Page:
“President Trump did not pass a message through Oman calling for talks with Iran. We have made our position abundantly clear. We are willing to engage when the time is right,” Secretary of State Mike Pompeo said in a statement Saturday. “When the Iranian regime decides to forgo violence and meet our diplomacy with diplomacy, it knows how to reach us. Until then, our diplomatic isolation and economic pressure campaign against the regime will intensify.”

The head of Iran’s media services also told news outlets that there was no communication between the two sides.

Analysts have said the combination of deep antagonism and the lack of a well-functioning diplomatic channel creates a combustible environment.

“Avoiding further escalation will be difficult, given both sides’ determination not to back down,” wrote Philip Gordon, a scholar at the Council on Foreign Relations and a former Obama administration official, in Foreign Affairs magazine. “A new nuclear negotiation, which Trump claims to want, would be one way to avoid a clash. But Iran is not likely to enter talks with an administration it does not trust, and even less likely to agree to the sort of far-reaching deal Trump says is necessary.”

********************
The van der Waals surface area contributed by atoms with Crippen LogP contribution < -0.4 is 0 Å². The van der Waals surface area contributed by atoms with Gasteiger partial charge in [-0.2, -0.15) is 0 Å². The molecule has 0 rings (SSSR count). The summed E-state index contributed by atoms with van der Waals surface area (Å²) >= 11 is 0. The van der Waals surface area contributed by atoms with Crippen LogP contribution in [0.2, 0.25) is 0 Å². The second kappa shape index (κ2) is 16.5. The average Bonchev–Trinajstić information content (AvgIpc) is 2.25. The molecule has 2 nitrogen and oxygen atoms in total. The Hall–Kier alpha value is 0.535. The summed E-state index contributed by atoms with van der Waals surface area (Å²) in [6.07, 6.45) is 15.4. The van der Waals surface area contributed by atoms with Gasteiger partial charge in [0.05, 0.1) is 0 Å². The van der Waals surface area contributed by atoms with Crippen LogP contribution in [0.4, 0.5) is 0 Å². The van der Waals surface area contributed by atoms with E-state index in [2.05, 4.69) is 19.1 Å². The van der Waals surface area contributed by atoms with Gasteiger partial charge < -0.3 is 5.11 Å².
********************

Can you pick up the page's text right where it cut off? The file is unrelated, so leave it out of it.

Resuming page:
U.S. officials say they want a deal that has restrictions on Iran’s nuclear program that don’t expire; bans all types of uranium enrichment; and reins in Tehran’s regional ambitions and ballistic missile program.

But such an outcome appears highly unlikely given Iran’s view of the United States as an aggressor bent on the country’s economic collapse, to be followed by regime change.

That outlook was cemented a year ago when Trump withdrew from the Obama-era Iran nuclear deal, reimposed sanctions and pledged to get Iranian oil exports down to zero.

The move rankled the other major powers who signed the deal — Russia, China, Britain, France and Germany — and pledged to remain in the agreement. Despite their stance, foreign companies fled Iran because of concerns they would lose access to the U.S. financial system.

Iran, which had been abiding by the restrictions of the nuclear accord, began demanding that European powers find a way to circumvent U.S. sanctions so that Tehran could receive the economic benefits it was promised in the deal.